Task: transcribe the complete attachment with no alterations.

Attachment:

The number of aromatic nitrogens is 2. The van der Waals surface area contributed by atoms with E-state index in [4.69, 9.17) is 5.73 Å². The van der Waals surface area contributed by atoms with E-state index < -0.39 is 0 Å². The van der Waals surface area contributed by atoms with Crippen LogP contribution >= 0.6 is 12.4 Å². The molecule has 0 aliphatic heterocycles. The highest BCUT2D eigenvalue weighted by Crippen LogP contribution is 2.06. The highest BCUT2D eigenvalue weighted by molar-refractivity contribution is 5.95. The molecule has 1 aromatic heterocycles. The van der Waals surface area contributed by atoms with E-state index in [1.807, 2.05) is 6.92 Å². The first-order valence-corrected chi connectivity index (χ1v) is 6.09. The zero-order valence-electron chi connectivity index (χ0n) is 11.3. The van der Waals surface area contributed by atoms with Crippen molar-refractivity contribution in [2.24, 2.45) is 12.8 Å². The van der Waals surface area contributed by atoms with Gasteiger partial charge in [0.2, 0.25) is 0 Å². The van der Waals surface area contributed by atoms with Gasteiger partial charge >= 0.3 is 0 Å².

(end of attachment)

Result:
The number of aromatic nitrogens is 2. The van der Waals surface area contributed by atoms with E-state index in [4.69, 9.17) is 5.73 Å². The van der Waals surface area contributed by atoms with E-state index < -0.39 is 0 Å². The van der Waals surface area contributed by atoms with Crippen LogP contribution >= 0.6 is 12.4 Å². The molecule has 0 aliphatic heterocycles. The highest BCUT2D eigenvalue weighted by Crippen LogP contribution is 2.06. The highest BCUT2D eigenvalue weighted by molar-refractivity contribution is 5.95. The molecule has 1 aromatic heterocycles. The van der Waals surface area contributed by atoms with E-state index in [1.807, 2.05) is 6.92 Å². The first-order valence-corrected chi connectivity index (χ1v) is 6.09. The zero-order valence-electron chi connectivity index (χ0n) is 11.3. The van der Waals surface area contributed by atoms with Crippen molar-refractivity contribution in [2.24, 2.45) is 12.8 Å². The van der Waals surface area contributed by atoms with Gasteiger partial charge in [0.2, 0.25) is 0 Å². The van der Waals surface area contributed by atoms with Gasteiger partial charge >= 0.3 is 0 Å².